I remember her saying, “Oh, you were just here this morning! I’m going to check you and see how much you are dilated.” My response was, “I’m sorry if I’m a wuss, but it hurts and I hope I’m more than 3cm dilated. I really don’t want to go home again.” My hospital requires you to be at least 3cm dilated in order for them have you stay.
She examined me and said, “You are a little over 9cm dilated. You are ready to go NOW and we have to prep you. We don’t have time to sign paperwork so let’s get an IV in. We have to get you to the delivery room. Do you want an epidural?” I think after she told me how many centimeters dilated I was, a slight bit of profanity came out of my mouth while I turned my head to look at my husband who was smiling. He was so happy, but of course I was thinking “You have no idea what I’m going through!” I have no idea where the wheelchair went, but they had to get me to a room just a couple of doors down, so I said I would walk and just started walking. I did not care. I started to have another contraction just outside the door. I kept thinking this baby felt like it’s head was hanging out of me, even though I had no pain “down there.” Things just felt heavy while my pelvic area was cramping.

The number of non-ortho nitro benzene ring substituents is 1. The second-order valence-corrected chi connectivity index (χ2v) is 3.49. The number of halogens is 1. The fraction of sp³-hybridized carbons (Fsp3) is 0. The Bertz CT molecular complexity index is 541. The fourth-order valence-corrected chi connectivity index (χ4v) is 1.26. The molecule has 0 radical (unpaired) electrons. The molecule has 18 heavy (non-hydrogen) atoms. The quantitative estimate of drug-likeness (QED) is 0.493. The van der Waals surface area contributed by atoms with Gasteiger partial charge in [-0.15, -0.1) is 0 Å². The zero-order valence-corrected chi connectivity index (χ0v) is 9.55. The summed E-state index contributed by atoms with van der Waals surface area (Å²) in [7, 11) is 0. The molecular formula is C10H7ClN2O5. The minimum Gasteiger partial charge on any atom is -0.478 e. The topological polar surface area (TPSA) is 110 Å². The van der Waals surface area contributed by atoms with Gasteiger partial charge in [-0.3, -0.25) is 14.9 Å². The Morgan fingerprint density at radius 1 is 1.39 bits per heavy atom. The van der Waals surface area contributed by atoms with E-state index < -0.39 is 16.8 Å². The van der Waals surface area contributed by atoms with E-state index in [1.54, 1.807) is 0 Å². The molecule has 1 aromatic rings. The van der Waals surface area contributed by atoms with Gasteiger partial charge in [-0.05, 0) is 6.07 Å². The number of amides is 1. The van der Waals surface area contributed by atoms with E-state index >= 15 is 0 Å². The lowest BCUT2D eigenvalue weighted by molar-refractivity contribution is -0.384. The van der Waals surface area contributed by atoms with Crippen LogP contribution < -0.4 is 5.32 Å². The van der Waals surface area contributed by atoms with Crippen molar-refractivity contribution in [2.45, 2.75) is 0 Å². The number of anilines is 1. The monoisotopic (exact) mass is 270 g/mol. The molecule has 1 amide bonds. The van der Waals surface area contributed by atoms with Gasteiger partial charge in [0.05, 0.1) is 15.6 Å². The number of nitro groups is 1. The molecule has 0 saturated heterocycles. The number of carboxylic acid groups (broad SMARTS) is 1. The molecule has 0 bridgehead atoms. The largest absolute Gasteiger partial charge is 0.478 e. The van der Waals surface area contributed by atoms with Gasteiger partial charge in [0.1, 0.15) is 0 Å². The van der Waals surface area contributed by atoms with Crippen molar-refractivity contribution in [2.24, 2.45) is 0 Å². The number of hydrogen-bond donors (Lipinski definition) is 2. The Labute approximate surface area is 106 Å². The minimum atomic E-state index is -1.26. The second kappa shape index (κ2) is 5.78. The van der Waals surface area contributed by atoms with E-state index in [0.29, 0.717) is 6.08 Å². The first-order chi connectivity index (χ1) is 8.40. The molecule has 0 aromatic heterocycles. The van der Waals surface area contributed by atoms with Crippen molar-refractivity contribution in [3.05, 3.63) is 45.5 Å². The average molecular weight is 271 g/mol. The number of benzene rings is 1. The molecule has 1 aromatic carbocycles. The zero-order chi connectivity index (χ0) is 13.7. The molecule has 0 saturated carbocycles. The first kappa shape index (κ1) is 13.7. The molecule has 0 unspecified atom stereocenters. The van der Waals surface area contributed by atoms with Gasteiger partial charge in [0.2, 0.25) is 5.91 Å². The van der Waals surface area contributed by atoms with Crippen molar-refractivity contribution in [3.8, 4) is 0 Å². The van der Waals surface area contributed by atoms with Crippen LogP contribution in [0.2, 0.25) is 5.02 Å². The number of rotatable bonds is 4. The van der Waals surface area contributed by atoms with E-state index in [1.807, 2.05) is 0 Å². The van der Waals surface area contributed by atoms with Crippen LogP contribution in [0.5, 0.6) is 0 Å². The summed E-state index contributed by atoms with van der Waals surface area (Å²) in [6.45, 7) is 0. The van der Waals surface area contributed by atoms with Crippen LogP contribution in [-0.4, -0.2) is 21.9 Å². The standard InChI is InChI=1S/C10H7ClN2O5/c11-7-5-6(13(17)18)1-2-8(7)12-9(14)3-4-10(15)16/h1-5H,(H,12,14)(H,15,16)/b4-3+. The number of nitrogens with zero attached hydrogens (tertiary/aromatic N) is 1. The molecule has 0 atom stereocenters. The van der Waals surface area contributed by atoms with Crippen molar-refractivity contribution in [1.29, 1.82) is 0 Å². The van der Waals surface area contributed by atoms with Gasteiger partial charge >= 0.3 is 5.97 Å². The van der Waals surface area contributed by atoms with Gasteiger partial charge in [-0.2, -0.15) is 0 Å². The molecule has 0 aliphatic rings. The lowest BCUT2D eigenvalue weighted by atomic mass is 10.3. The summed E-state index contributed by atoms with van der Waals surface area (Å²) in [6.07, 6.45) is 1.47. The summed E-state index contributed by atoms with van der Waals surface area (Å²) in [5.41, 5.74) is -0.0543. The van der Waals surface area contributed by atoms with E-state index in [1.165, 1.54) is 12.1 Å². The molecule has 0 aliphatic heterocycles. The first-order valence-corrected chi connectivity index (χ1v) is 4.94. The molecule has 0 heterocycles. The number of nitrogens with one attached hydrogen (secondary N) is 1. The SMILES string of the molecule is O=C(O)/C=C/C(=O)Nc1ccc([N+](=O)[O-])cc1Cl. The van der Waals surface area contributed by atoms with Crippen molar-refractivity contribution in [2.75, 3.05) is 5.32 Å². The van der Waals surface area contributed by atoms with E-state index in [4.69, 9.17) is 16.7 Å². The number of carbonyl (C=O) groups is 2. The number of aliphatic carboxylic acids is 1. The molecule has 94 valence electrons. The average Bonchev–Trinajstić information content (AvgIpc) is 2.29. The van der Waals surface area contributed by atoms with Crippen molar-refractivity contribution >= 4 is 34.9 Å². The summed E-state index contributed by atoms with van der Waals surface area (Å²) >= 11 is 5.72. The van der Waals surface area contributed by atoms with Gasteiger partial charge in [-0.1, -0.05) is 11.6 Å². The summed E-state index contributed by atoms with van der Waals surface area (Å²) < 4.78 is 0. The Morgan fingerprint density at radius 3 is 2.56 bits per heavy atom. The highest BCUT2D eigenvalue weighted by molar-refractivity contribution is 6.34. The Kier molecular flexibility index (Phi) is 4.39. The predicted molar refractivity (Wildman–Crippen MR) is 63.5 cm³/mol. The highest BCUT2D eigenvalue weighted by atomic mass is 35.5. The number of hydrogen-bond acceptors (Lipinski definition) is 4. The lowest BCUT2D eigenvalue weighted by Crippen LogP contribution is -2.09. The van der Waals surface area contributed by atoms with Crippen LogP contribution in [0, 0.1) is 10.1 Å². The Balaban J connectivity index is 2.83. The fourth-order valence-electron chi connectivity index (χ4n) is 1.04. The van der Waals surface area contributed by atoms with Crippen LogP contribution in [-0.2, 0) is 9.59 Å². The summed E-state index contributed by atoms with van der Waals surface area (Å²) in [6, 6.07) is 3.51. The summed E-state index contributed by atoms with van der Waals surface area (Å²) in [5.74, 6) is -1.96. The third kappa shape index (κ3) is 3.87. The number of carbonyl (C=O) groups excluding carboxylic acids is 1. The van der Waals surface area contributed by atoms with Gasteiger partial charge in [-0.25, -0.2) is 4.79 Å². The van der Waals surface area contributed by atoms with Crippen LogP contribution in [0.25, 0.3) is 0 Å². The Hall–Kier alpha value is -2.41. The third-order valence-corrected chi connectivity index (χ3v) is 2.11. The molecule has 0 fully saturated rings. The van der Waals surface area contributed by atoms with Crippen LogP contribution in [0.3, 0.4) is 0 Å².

5:00 PM – I’ve been told that first time moms usually take anywhere from 2-5 hours once they begin to push. It varies with everyone, of course. The nurse looked at the clock on the wall. “For the birth time we’re probably looking at 7:30PM – 8PMish maybe?”
An oxygen mask was slapped on my face, and the I.V. was put into my right arm while my husband quickly signed paperwork. I was pretty terrified, but tried not to panic. Migs had been by my side this entire time. I just tried to focus on the fact that we were going to meet our little girl or little boy soon.
The delivery team asked if I wanted an epidural, and I decided I would get it. My level of exhaustion was so bad I could hardly keep my eyes open. Since it would be a few hours, I thought I could get some rest. I heard stories from others how they were able to sleep before ‘the big show.’
I actually think the placing of the I.V. was more painful than the epidural. Call me crazy. However, within minutes of receiving the epidural, I told the doctors I had to push. I was told the epidural usually takes 10 minutes, but I couldn’t wait, so it hardly worked! My body was naturally going through the motions.